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PostPosted: Sun Jul 02, 2006 9:53 am 
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sammyd wrote:
If you're selling raw milk chances are you're doing it right on the farm not out of a store because it is raw milk. Or maybe a small store on the farm with other products you've raised. Raw milk must be picked up from the farm at the most every other day because it doesn't keep well even when held at the 36 or so degrees that is required, so jugging it up and sending it to the store to sit on the shelf a day or two would be inviting trouble. I notice that the article you posted also says that groups are pushing to get it allowed to be sold directly from the farm.

Right now with the laws the way they are you have to get it from the farm where it is made because you have to have some financial interest in the farm to legally get the milk (in WI). I believe the info you had was that folks bought the cow or a portion of it but that was since ruled illegal and the folks had to actually buy a piece of the farm (if my memory serves me correctly)


That is the general basis of the situation and the loophole it created in Ohio, where the sale of raw milk is illegal.

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There should be no law against selling raw milk. But there should be inspections made of the facility producing it and the method of packaging just as any other dairy enterprise.


That is your opinion, but the risks to the public are too great for this to be a viable program.

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Maybe the call for raw milk is not enough to justify the expense of extra inspectors so they just outlawed it.


The potential for contamination is too great even between inspections.

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with only 17 out of 1.4 million of the yearly salmonella illnesses caused by raw milk and only 58 total illnesses caused by raw milk I would say that most farms are pretty on the ball with sanitation.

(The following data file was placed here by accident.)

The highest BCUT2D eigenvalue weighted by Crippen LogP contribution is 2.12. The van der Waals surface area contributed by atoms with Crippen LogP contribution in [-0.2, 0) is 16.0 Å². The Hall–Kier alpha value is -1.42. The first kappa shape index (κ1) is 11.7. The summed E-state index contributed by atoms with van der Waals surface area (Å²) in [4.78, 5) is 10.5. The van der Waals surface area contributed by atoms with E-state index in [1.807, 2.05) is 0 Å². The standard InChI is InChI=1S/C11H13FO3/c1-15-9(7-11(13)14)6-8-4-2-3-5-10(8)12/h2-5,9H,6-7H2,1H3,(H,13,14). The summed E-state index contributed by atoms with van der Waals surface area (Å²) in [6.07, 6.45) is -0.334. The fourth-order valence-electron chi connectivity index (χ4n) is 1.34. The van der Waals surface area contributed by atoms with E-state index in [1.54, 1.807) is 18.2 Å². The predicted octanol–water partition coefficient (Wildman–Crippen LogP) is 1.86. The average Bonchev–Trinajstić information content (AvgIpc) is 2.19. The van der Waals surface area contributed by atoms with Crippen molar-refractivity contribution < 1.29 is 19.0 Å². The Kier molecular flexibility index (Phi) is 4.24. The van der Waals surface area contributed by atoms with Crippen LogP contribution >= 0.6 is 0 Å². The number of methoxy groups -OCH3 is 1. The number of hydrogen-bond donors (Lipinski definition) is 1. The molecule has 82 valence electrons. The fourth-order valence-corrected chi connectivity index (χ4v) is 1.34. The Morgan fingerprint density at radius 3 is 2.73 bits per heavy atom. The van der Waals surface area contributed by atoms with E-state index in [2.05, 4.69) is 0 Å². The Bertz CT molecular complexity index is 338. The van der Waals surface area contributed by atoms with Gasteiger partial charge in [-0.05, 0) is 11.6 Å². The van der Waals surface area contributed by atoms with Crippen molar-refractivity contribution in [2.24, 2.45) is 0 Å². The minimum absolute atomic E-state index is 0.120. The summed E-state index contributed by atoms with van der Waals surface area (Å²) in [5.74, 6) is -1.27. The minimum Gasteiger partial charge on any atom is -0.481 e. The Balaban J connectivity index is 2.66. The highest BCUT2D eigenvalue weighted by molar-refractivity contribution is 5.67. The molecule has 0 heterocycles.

This would be faulty logic because the sale of raw milk is illegal in most states, thus the positive effect of this move is included as "proof" it is not needed.

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PostPosted: Mon Jul 03, 2006 3:31 am 
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Actually the sale of raw milk is legal in most states.

Given your logic of contamination between inspections then there should be no sale of anything to anybody. Why even bother with inspections of any food facility then?

Given the fact that the sale of raw milk is legal in 27 states and since dairy farmers and their families in the other 23 drink raw milk and with only 58 outbreaks in 28 years(compared to 76 mil total illnesses per year for everything else) I would say that the problem is being overblown.
2% of 2128000000 is way more than 58 and roughly 2% of people could be drinking raw milk just by the last figures I can remember of people involved in dairy farms. Course it's hard to compare as they never gave any hard numbers on individual illnesses just outbreaks

The number of people drinking raw milk isn't as high as those drinking processed but they are still probably higher than you're giving credit for.